Despite many improvements in recent years, baggage handling continues to be one of the main challenges airports face in their pursuit of an easy, streamlined business model.

The problem is two-fold: while global passenger traffic is estimated to grow at a rate of 5.2% per year until 2029, according to Airports Council International (ACI), the most common reason for airport bottlenecks and delays are capacity issues in their baggage halls.

This doesn’t only create a stressful, frustrating experience for passengers, but it also costs airports and airlines dearly: mishandled bags cost the aviation industry $2.3 billion in 2015, despite an impressive 69.7% drop in the number of lost or damaged bags per thousand passengers since 2007.

But now, momentum is building for alternatives to the airport counter, a SITA report found in 2016, with remote baggage check-in gaining in popularity across the globe.

Cloud technology powers flexibility

The latest initiative came from travel technology giant Amadeus, who in September partnered with Off Airport Check-In Solutions (OACIS) to “reinvent the check-in experience”, by enabling travellers to check-in and drop off their bags, for any airline, at a cruise terminal, hotel, train station, or a major conference or event.

By using Amadeus’ Airport Common Use Service (ACUS) cloud technology, OACIS checks-in the traveller and their luggage, securely transports their bags to the airport and introduces them into the airport baggage system. The next time their owner sees their bags is at the destination.

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“Airports are constantly looking to optimise passenger processing operations, however, in the past, airlines and airports have been constrained by low innovation and legacy technology,” said Sarah Samuel, head of airport IT sales at Asia Pacific of Amadeus.

“ACUS allows passenger processing systems to be accessed on demand, using application virtualisation technology. [It] allows passenger processing systems to be accessed on demand, using application virtualisation technology. It can also be deployed and relocated rapidly anywhere, even off the airport.”

The first airline to adopt this service was Virgin Australia, which trialled it in Sydney on cruise ships and ocean liners. OACIS is planning to expand to New Zealand and other markets in the next 12 to 18 months.

Despite Amadeus’ claim to have launched the “world’s first off-airport, fully mobile check-in service”, remote baggage drop-off has been on the market in many variations for a number of years.

A proven system awaits widespread adoption

Las Vegas McCarran International airport was the first to introduce off-airport baggage drop in May 2006. Travellers can shed their bags at one of the five remote locations – three hotels, a convention centre and a car rental facility – from where staff then transport their pre-checked bags to McCarran.

Similarly, Hong Kong’s so called “in-town check-in” can be found on its metro network, where the Airport Express line offers passengers to possibility to drop off their bags at Hong Kong and Kowloon stations, and proceed to the airport bag-free.

In the UK, British Airways partnered with AirPortr app last year to bring a similar, paid service to passengers living inside the M25 and flying from Heathrow, Gatwick and London City airports. For £40 ($29), customers can check in their suitcase at home and arrange to have it picked up from an address of their choice. It will be then be transferred to the airport, where the passenger will still have to go through the traditional assisted drop-off process.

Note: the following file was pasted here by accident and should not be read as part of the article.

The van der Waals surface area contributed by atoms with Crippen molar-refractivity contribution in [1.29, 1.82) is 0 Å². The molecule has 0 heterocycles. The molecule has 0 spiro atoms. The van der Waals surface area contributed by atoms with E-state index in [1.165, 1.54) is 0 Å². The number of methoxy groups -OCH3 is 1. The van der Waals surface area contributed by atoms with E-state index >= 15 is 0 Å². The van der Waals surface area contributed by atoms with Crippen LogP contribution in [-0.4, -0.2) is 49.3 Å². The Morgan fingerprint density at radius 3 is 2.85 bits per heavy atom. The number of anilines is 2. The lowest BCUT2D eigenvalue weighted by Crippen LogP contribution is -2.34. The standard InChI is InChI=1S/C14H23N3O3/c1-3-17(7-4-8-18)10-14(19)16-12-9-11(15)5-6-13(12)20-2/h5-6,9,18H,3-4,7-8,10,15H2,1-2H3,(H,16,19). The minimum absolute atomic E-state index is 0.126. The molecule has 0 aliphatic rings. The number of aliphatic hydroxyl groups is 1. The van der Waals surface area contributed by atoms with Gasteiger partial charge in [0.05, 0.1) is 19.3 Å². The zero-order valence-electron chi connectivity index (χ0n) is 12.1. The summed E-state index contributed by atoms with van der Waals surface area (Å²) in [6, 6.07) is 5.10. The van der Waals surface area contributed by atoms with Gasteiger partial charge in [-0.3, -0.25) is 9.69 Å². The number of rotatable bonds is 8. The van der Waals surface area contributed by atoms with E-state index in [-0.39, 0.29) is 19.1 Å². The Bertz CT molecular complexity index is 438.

The service has also gained some ground in the United Arab Emirates, where both Abu Dhabi Airports Company and low-cost carrier Air Arabia have independently opened offsite check-in facilities in luxury hotels or shopping malls.

In Finland, a partnership between Finavia and Finnair will offer a similar service to passengers flying to Helsinki Airport from Hämeenlinna and Kittilä throughout September and October. The passengers on the selected flights will be informed about the remote check-in option by SMS, and depending on the pilot project results, the airline will decide whether this service could become permanent.

Orlando International Airport is also carrying out its own testing, ahead of a planned implementation later this year. Bag check-in points have been installed in the airport’s car parks where passengers travelling with a select array of airlines can drop them off, before picking them up again at the terminal.

One of the participating airlines, JetBlue, offers its own passengers a more extended version of the service, operating from hotels, convention centres, on-airport and off-airport parking areas, rental car areas, and on-board cruise ships in a number of cities.

The future of air travel is changing

The service has a bright future, according to research. The Passenger IT Trend Survey 2015 found that one in five Americans used an off-airport baggage drop, while SITA’s report found that passengers in China are also “keen to embrace off-airport check-in using their personal technology”.

At present, bag tracking innovations take the centre stage, ahead of the June 2018 deadline for IATA’s Resolution 753, which will require airlines be able to track a bag onto the aircraft, into arrivals or transfer areas and share this information with the next handling agent in the journey.

Once this becomes mainstream, all signs seem to point that passengers’ desire for convenience and airports’ need for extra capacity could eventually do away with the standard, assisted bag drop-off desks – and instead bring that service to your door.